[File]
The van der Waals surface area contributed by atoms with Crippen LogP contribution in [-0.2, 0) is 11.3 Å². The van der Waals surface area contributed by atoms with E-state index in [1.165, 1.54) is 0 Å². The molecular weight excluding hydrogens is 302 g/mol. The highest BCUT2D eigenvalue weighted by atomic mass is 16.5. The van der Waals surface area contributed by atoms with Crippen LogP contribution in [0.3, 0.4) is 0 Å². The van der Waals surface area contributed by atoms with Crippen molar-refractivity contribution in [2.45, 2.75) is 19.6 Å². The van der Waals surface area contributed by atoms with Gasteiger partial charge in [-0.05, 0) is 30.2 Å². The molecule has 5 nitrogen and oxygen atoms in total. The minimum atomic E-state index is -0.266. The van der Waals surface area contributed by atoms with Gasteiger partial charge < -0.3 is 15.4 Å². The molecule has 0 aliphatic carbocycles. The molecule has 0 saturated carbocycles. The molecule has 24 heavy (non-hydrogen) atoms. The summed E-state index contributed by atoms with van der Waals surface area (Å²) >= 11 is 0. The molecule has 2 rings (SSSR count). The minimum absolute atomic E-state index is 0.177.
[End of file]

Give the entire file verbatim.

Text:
The van der Waals surface area contributed by atoms with Crippen LogP contribution in [-0.2, 0) is 11.3 Å². The van der Waals surface area contributed by atoms with E-state index in [1.165, 1.54) is 0 Å². The molecular weight excluding hydrogens is 302 g/mol. The highest BCUT2D eigenvalue weighted by atomic mass is 16.5. The van der Waals surface area contributed by atoms with Crippen LogP contribution in [0.3, 0.4) is 0 Å². The van der Waals surface area contributed by atoms with Crippen molar-refractivity contribution in [2.45, 2.75) is 19.6 Å². The van der Waals surface area contributed by atoms with Gasteiger partial charge in [-0.05, 0) is 30.2 Å². The molecule has 5 nitrogen and oxygen atoms in total. The minimum atomic E-state index is -0.266. The van der Waals surface area contributed by atoms with Gasteiger partial charge < -0.3 is 15.4 Å². The molecule has 0 aliphatic carbocycles. The molecule has 0 saturated carbocycles. The molecule has 24 heavy (non-hydrogen) atoms. The summed E-state index contributed by atoms with van der Waals surface area (Å²) >= 11 is 0. The molecule has 2 rings (SSSR count). The minimum absolute atomic E-state index is 0.177.